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Politics, Laugh, Cry?

By L Murbandono Hs

CONGRATULATIONS! All of us have won a sweeping victory in our national politic, although it was overkill. The cost has become “whatever” – at all cost in doing businees with mastodons of Orde Baru’s Soeharto. And, the national political pendulum is now swinging our way as well. Our democracy and or democrazy has done its jobs!

But, our great 1001 democracies still tend to think that a stupid man is more likely to be honest than a clever man and our politicians take advantage of this by pretending to be even more stupid than nature made them (Bertrand Russel, 1951, in his New Hopes for a Changing world).

Let’s face it. Our politicians have a serious image problem and it’s getting worse. So, what’s new? Haven’t all pollies always had an image problem? Yes, they have, sure, 100 %. Even Napoleon Bonaparte, who knew all about image problems, said of them: “Put a rogue in the timelight and he will act like an honest man.” Also, one-time Soviet leader, Nikita Krushchev, was equally unflattering: “They promise to build a bridge even when there is no river.”

But, politics is politics. We can always improve the technique of promising A and or B where there will be no A and or B. The safest by-election is enough to hypnotise a MP’s candidate into an aquatic fantasy. Accordingly, you can’t believe what you read in newspapers, because there are so many quotes from politicians.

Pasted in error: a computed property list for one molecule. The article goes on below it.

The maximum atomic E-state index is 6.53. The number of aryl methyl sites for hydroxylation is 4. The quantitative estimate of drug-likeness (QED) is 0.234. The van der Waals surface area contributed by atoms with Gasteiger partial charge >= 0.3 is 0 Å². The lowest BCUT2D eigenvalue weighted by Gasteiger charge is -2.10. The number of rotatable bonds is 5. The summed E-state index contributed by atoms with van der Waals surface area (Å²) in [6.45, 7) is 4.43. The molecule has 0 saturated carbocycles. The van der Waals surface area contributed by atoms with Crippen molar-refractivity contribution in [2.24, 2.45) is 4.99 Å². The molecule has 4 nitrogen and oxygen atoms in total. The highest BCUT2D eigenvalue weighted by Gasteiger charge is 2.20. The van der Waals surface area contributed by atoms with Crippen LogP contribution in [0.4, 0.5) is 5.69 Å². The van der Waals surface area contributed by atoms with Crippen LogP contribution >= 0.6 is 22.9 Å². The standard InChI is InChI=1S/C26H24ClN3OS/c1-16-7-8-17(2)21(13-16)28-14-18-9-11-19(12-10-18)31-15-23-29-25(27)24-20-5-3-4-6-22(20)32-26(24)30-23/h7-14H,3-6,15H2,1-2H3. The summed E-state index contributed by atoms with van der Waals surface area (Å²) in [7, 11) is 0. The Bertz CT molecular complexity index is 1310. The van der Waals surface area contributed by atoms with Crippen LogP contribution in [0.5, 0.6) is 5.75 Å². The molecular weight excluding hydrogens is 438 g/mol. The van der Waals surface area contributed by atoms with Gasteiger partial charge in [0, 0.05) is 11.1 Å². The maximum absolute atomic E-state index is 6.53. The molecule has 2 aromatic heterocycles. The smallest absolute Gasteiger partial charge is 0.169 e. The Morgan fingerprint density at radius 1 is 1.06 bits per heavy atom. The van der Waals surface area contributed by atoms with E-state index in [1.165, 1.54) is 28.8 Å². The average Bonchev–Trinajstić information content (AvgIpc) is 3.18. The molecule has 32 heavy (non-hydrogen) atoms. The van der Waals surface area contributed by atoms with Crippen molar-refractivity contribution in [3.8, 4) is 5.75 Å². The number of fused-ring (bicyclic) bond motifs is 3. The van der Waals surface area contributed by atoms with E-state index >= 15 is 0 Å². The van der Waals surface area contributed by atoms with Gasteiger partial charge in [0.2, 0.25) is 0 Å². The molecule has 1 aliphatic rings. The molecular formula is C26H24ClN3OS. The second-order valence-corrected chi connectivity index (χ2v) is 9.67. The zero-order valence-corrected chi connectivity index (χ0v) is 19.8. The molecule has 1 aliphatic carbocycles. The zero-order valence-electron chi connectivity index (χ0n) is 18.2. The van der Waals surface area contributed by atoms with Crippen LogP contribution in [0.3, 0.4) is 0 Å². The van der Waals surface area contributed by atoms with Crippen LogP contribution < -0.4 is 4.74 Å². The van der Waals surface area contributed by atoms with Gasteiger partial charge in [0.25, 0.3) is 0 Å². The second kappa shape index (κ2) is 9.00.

So why are things getting worse for our polliticians nowadays? Partly because it’s becoming much harder for them to deliver what we want, now that our country is geared into the so-called global economy. But be sure that everything will be allright. Because, since a politician never believes what he says, he is surprised when others believe him (Charles de Gaulle).

That’s why in the context of the way we think, promise, just promise, is more than enough for our people. Like a crocodile without smile, a politician without a promise is an incomplete, pathetic creature. The promise is the political mating call in the electoral season, a bid to change sullen bystanders into frenzied supporters. Without the promise, what have you got?

You can never separate the promise from politics. Our “competitive” system is based on the promise that the other side will always try harder and “do better with its new extra-dynamic policies”. Nothing is ever resolved but it allows them to ignore the real issues while indulging their sense of dramatic conflict.

The promise also distracts our leaders temporarily from dreaming up more red tape with which to regulate our lives. That’s why there will soon be so much red tape we will all have to stay in bed to avoid breaking the law.

So, don’t worry and be happy! Because there are always golden rules of political promising. It is the explicit, hand-on-heart, headline promises that are real meat of politics. For even as we weigh them up we can, in most cases, anticipate with relish the squirming that will inevitably follow when the promiser has to explain why they were broken.